What You Need to Know about Water Damaged Hardwood Flooring
Repairing water damage to hardwood floors is a task that’s better prevented. But in case you weren’t able to protect your hardwood flooring from getting water damaged, you need to act fast if you want to salvage your beautiful floors.
Hardwood flooring is a common choice for home flooring due to its natural, homey look. Unfortunately, water poses a critical danger to hardwood floors. Even minor plumbing leaks or huge spills can, in fact, damage hardwood. Just imagine how much damage severe flooding can do.
To make sure you handle the challenge effectively and efficiently, check out some of these floor cleaning tips on how to properly repair water damaged floors.
Signs of Water Damage on Hardwood Floors
The first sign of water damaged flooring on hardwood is water stains. This sign isn’t a cause for concern, though. You can easily remove them with a thorough cleaning and restoration session.
The first thing to do, however, is to ensure that the wood dries completely. Once dry, you will need to sand down the stained areas. Effective removal of stains can be done with the help of a cleaning solution, such as a mixture of water and oxalic acid crystals. After the sstains are removed, use varnish to finish off the job.
The second sign of water damage in your flooring is warping of the wood. This can occur almost immediately after a severe or prolonged exposure to water.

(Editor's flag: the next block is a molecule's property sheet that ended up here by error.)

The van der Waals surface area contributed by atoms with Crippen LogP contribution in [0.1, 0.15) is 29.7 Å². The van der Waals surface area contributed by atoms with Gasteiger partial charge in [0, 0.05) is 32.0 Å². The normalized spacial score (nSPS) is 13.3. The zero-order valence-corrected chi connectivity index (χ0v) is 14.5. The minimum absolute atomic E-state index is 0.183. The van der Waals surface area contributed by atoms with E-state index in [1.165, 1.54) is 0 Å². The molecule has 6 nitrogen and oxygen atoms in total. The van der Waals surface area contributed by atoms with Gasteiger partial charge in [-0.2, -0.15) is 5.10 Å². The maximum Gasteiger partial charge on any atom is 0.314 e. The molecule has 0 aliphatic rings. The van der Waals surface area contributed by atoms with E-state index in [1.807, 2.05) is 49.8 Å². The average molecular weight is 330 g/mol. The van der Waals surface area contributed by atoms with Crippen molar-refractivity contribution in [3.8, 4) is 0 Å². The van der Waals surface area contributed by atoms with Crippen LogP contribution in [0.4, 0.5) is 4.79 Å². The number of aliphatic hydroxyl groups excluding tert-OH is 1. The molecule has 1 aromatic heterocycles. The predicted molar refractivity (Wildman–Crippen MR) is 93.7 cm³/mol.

The third sign of water damaged flooring is the separation of the wood planks. If the flooding is severe and the flooring is a bit old, the planks may even come loose altogether. If you encounter the second and third signs, you will need to replace the damaged wood planks completely. Removal of the wood planks can be a challenge, though.
Some hardwood flooring are glued, while some are nailed. The method of removing the affected parts of your floor will depend on how your flooring was installed.
Glued flooring is harder to remove because they are attached to the subfloor, so you may need to go as deep as the subfloors. Nailed flooring can be easily pried loose and cut where necessary. After replacement, you will need to re-stain the newly installed wood floors so they will look exactly like your old flooring.
Additional Challenges in Repairing Wood Floors
Water damaged hardwood floors pose other additional challenges aside from the obvious damage you see. Before you replace and refinish your hardwood floors, make sure to check for the possibility of leftover moisture. If you are unable to remove all the traces of moisture, this can lead to dry rot or the growth of mold and mildew.
Aside from that, before you put in new planks to replace damaged ones, make sure to check for some damage in the foundation under the planks. If there are cracks, then there is a greater chance of moisture seeping through.
If you see signs of damage in the foundation, you need to find the source of water seepage and do the necessary repairs. In this case, you will need to remove the planks even in some unaffected areas.
Cracks in the foundation and the thorough removal of water seepage are tasks best left done to professionals. Water damage specialists also have access to special equipment such as dehumidifiers to help get rid of water seepage completely.
Preventing Water Damage to Hardwood Flooring
Repairing water damage to hardwood floors can often be avoided, unless the water damage is caused by flooding due to natural causes. Other types of water damage to hardwood floors can be caused by improper maintenance, such as wet mopping the wood floors, or negligence, such as delayed cleanup of liquid spills.
Thus, all spills, broken pipes, leaking roofs, and other possible causes of water exposure should be taken care of before they affect the wood.
Hardwood floors look beautiful in a home, but if you choose hardwood flooring, make sure you know the responsibility that comes with it.